Just so we're on the same page here:
It is neither accurate nor fair to Democrats to call what occurred in the District 13 congressional race a blunder. I wouldn't even say it was a mistake.
No, in the reflection of what is now a Democrat-less race, it is best described as an epic failure. Or if you prefer colossal failure, I won't quibble.
For just a moment, forget the details and the explanations, and consider it from this big-picture point of view:
When a special election was recently held for this seat, it was so evenly matched, so critical, so down-to-the-wire close that the entire nation was paying attention and calling it a harbinger of things to come in Congress in 2014.
And now, two months later, your local Democrats don't even have a candidate who has qualified for the general election in the fall.
Losing is one thing, self-immolation is another.
Somehow, in a largely purple district, Democratic leaders maneuvered so slowly and ineffectively that David Jolly will essentially run unopposed eight months after winning by less than 2 percentage points.
Now, to be fair, there are some extenuating circumstances that contributed to this goof parade. (Even if contributing and excusing are two different things.)
For instance, Alex Sink did not do Democrats any favors. There were 52 days between her loss to Jolly in the special election and the deadline for filing for the November election. Sink burned 35 of those days before announcing that she wouldn't run again.
The Democratic Party had already invested a ton of time and money in Sink in the buildup to the March 11 election, so it made sense to give her the first crack again. But leaders should have been working a lot harder behind the scenes once it became clear that she was not going to be eager to jump right back onto the campaign trail.
With the clock suddenly a factor, they tried recruiting Obama administration adviser Eric Lynn and state Rep. Dwight Dudley, but both decided the time wasn't right.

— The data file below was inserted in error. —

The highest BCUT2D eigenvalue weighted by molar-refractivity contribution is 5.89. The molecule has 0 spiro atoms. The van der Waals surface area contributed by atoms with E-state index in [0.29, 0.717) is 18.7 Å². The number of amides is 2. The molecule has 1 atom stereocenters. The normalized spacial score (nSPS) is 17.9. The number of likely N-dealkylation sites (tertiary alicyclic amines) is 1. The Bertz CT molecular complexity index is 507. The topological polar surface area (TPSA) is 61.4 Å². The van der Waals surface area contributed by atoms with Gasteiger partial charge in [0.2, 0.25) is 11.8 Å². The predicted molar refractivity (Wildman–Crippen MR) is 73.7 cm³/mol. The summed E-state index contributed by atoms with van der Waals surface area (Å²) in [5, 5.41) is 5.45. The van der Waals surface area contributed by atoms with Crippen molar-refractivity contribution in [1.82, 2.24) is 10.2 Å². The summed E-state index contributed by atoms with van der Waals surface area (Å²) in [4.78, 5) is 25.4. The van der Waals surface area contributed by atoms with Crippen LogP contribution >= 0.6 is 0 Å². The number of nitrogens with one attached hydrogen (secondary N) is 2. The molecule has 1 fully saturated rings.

"It's always flattering to have people talking to you about doing an ever-bigger job," Dudley said. "But I felt like I still had unfinished work trying to repeal the utility tax, and I didn't want to make Duke Energy happy with the idea that I might move on."
There was also the clumsy and foolish way local Democrats handled the brief candidacy of the Rev. Manuel Sykes, no matter how much of a long shot he would have been.
Not to mention the complete lack of vetting when it came to quasi-Democratic candidate Ed Jany, whose campaign didn't survive the scrutiny of a single Tampa Bay Times story that raised questions about his resume.
But those are mere details. Humiliating, humbling and infuriating details, but details nonetheless.
The greater issue is how Democrats found themselves in this bind in the first place.
Where is the next generation of candidates? Where is the vision? Where is the leader who has the first clue how to defeat Republicans in a state that tilts slightly left?
This can't be excused as a mere blunder. It is much larger than that. It is substantial, and it is alarming.
Who shows up at the Kentucky Derby without a saddle? Or the Daytona 500 without fuel? Who thinks it is okay to pass on a winnable seat in Congress because someone forgot to pick up the candidate on the way to the polls?